M[m]: weaved throughout the album are largely difficult to fully discern, but most effective field recording elements- could you detail the origins of some of these, and do you have a fairly large/ growing library of field recordings?

MB: In much the same manner as Dissonance featured free music elements ( i.e. the sound of a chair rigged with contact mics and then played, and … food cooking sounds ... walls and ceilings/lamps/lightswitches being utilised for their noise and acoustic potentials, for example), this particular set of Kodax Strophes recordings utilise field recordings. These were all utilised under the visual umbrella, as sounds to see - for the film component for Kodak Strophes. I don’t otherwise have an unused library of field recordings.

 

M[m]: Is Kodax Strophes a project you have, or could ever see performing in a live setting?

MB: Interesting. I would be interested in making a presentation utilising the film works, developing some new music to them, or maybe a variant on the musical ideas that formerly went with an individual film-work: that might well be an exciting and worthwhile thing to do.

 

M[m]: You’ve now been involved in the underground music scene since the 1970’s- how do you feel it’s changed, both for the positive and negative?

MB: I'm in the middle of it all, ok !!! ... but this interview, it doesn't really feel like the right forum, to me … I feel that whatever I say, it would be wrong depending on perspective. I know how I feel, and I feel pretty much the same as when I started.

M[m]: What has sonically impressed you in the last six months- be it old or new stuff.

MB: I'm more and more finding older corners in music, corners formerly undiscovered/rediscovered by myself, hidden from me - and that is despite my voracious appetite for new music down the years. So now I’m impressed by the new Twelve Thousand Days cd The Birds Sing As Bells (out late Autumn 2021). I like the Mira Calix stuff, Plaid, Sun Kil Moon . Mary Margaret O’Hara … Always, always Laura Nyro - but that goes without saying. Sandoz In The Rain, by Amon Duul II. Voodoo Acid by Psychic TV. The World Is My Womb, by Nocturnal Emissions. I've got right inside All Around by Pat Kilroy & The New Age, even deeper than I’ve been these years since it was unearthed. There's an album by The Habbiya, entitled If Man But Knew - I’m right there too, in deep, have been for years now . Otherwise, it is the music of friends that impresses me, mostly.

 

M[m]: Do you have any plans/ ideas for a follow-up to It Doesn't Matter Where It's Solstice When You're In The Room?, and What other projects have you been working on of late- and how do you feel the whole covid thing has affected your output- be it positive or negative?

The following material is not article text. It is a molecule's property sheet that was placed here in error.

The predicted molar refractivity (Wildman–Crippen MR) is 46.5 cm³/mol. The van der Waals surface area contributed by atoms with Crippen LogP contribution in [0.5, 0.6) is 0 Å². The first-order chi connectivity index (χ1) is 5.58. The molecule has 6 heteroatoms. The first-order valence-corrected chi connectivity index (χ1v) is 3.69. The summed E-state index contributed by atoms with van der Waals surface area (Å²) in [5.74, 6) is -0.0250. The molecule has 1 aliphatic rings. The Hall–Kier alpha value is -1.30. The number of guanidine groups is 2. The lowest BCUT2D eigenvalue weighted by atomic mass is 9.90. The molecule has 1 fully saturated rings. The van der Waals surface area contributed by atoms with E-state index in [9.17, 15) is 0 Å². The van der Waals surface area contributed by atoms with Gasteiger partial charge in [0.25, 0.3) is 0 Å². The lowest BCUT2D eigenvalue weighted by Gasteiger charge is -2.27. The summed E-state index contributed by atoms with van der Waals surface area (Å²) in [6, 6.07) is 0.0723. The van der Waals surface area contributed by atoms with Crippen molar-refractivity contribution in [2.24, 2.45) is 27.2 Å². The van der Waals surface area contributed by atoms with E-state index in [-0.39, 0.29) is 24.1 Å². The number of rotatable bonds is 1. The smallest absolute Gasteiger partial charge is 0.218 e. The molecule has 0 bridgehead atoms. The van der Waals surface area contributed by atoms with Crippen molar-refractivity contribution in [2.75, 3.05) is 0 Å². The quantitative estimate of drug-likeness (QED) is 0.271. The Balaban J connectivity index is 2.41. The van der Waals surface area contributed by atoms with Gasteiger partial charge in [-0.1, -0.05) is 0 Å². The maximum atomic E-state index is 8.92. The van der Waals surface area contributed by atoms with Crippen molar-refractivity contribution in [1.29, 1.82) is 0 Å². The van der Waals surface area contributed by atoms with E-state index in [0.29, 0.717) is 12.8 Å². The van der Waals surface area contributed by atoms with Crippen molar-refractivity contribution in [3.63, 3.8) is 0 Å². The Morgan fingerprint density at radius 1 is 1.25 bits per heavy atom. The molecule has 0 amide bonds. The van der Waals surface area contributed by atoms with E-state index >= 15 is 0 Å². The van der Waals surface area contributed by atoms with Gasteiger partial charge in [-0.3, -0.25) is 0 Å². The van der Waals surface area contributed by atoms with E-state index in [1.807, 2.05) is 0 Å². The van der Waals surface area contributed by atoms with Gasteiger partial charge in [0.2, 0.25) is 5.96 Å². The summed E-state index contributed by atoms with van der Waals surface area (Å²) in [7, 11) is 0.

MB: The Kodak Strophes approach, that's my modus operandi right now - I'm currently marrying the songs and lyricism of albums such as I Said To Love/Letters Written with all these ways of working I’ve just outlined to you. Plus I've also been collaborating with Edward Kaspel ( Legendary Pink Dots) and Gordon H Whitlow (Biota / Mnemonists) … there's an album just out See It Alone by Sorry For Laughing. Yet again, this is quite different stuff for me, writing words and song melodies to quite modern classical styled Soundworks and settings by Gordon. There's a follow up Sorry For Laughing album also recorded, more or less completed and scheduled for release in 2022. Gordon and I have also made an album together ( this album is also virtually completed) and the album is based around one long, core composition. My work with Alan Trench, as Twelve Thousand Days is still very much alive and thriving ... this work goes on, continuing to grow and thrive. We have a new cd The Birds Sing As Bells, due out late Autumn on Final Musik … it's our best album to date and I’m frankly knocked out with it, I still have a deep love for word folk psych sayings. Also, I've been overseeing the re-release of some of the work that I did with Mick Harris, curating double vinyl editions of the first Murder Ballads (Drift) recordings, the first of which is out now … It's quite a revelation to hear these again and they still sound striking after all these years … they still resonate at a deep level. Pandemic notwithstanding, as you see my feeling for making new music remains as strong as ever.

 

M[m]: It’s nice to hear the first album you did with Mick Harris have been reissued- how/ when did you first meet Harris, and how did you land up working with him?

MB: Mick I met via the benighted free noise/tapewerks iconoclast Antonym, aka Tony Burnham - writer of publications such as the one-time 'underground bibles’ Soft Watch + Metamorphic Journeyman. It began really when Tony played me Dreamt About Dreaming, the first cd by Lull. This seems the perfect foil for the protracted folk song form and Mick and I clicked instantly, and … away we went!!

 

Thanks to Martyn for his time and efforts with the interview- It Doesn't Matter Where It's Solstice When You're In The Room can be purchased directly from here 

photo credits: ELIZABETH S

 

Roger Batty